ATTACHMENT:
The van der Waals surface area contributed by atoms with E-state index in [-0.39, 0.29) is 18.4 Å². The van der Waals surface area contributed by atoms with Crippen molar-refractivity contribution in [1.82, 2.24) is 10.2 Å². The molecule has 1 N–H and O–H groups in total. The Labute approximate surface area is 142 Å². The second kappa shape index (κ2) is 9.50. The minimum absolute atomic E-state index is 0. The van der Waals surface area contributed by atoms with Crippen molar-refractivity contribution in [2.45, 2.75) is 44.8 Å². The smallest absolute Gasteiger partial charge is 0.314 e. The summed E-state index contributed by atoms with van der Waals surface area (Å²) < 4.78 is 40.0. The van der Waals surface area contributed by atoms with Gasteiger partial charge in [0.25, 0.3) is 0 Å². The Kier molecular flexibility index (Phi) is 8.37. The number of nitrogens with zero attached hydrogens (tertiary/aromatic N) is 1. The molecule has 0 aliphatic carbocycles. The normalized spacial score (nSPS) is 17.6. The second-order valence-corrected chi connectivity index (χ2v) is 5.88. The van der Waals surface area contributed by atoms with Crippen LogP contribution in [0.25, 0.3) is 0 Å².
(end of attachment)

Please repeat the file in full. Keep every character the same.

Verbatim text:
The van der Waals surface area contributed by atoms with E-state index in [-0.39, 0.29) is 18.4 Å². The van der Waals surface area contributed by atoms with Crippen molar-refractivity contribution in [1.82, 2.24) is 10.2 Å². The molecule has 1 N–H and O–H groups in total. The Labute approximate surface area is 142 Å². The second kappa shape index (κ2) is 9.50. The minimum absolute atomic E-state index is 0. The van der Waals surface area contributed by atoms with Crippen molar-refractivity contribution in [2.45, 2.75) is 44.8 Å². The smallest absolute Gasteiger partial charge is 0.314 e. The summed E-state index contributed by atoms with van der Waals surface area (Å²) < 4.78 is 40.0. The van der Waals surface area contributed by atoms with Gasteiger partial charge in [0.25, 0.3) is 0 Å². The Kier molecular flexibility index (Phi) is 8.37. The number of nitrogens with zero attached hydrogens (tertiary/aromatic N) is 1. The molecule has 0 aliphatic carbocycles. The normalized spacial score (nSPS) is 17.6. The second-order valence-corrected chi connectivity index (χ2v) is 5.88. The van der Waals surface area contributed by atoms with Crippen LogP contribution in [0.25, 0.3) is 0 Å².